Got Questions? We've got answers from experts and parents who've been there.
Unfortunately for many an exasperated parent, lots of drama is very typical of early adolescents, particularly girls, as they learn to master the skills of friendship and socializing. Most of these situations come and go quickly and the tears and hysteria usually look like a much bigger deal than they actually are. Just remember that you can't choose your daughter's friends, and trying to select new ones for her is not a good idea.
But that's not to say your hands are tied, either. The best strategy in this situation is to keep the lines of communication open between you and your daughter -- try to eat dinner as a family and do things that she enjoys together on weekends. If she opens up about a fight she had with a friend, offer some suggestions on how to manage the situation, but follow your daughter's lead. If she says she can handle it, let her work it out on her own and don't push your own agenda. Believe it or not, there are lessons to be learned from managing social conflicts without your stepping in to put out every fire. Of course if someone is getting emotionally or physically hurt or bullied, then you should absolutely step in and discuss your daughter's clique with her teachers or school counselor.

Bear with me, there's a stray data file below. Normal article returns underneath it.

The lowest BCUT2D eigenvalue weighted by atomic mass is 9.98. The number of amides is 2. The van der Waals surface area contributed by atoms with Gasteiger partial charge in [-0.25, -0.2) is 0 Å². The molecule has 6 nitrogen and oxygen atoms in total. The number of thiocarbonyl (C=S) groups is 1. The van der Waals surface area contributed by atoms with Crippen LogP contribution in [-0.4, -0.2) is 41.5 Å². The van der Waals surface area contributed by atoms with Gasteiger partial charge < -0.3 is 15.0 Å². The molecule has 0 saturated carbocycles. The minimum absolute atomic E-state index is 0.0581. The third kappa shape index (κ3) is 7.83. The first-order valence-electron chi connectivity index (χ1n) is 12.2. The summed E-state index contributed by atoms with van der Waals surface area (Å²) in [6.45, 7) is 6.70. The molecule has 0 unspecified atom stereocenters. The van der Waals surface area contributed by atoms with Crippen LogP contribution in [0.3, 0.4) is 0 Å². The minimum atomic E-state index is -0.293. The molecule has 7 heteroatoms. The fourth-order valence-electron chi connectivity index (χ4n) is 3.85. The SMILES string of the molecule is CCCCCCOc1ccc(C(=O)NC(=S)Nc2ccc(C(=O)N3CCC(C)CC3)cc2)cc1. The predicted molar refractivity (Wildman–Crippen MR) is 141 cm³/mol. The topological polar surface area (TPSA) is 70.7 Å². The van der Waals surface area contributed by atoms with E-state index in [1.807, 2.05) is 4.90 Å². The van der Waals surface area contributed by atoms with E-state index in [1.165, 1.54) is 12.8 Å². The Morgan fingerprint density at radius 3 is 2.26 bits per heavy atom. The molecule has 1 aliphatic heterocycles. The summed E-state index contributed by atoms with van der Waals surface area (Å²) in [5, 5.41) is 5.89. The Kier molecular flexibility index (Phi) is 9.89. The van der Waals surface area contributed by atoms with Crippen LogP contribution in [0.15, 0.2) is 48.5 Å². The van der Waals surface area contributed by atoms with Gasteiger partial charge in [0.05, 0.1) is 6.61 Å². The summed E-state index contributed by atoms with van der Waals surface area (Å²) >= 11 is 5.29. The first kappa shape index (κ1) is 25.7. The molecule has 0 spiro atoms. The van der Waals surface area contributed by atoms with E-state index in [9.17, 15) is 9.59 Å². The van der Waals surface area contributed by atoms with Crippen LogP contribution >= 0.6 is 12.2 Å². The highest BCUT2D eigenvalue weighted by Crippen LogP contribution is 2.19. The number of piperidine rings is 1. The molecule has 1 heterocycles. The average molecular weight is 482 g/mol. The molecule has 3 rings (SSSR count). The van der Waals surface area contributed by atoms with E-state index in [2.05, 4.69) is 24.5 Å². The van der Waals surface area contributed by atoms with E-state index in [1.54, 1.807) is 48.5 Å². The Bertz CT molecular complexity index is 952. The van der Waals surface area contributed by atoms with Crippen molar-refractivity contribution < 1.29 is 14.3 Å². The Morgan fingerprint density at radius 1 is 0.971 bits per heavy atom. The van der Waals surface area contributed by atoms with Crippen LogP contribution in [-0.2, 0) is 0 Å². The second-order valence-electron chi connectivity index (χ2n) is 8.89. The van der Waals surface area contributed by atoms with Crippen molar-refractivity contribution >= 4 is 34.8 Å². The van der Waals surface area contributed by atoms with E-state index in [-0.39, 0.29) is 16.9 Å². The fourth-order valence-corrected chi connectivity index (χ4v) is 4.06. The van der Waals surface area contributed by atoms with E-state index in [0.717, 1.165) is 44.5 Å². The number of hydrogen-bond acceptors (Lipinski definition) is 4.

The answers from our experts are for educational purposes only. Please always refer to your child's pediatrician and mental health expert for more in-depth advice.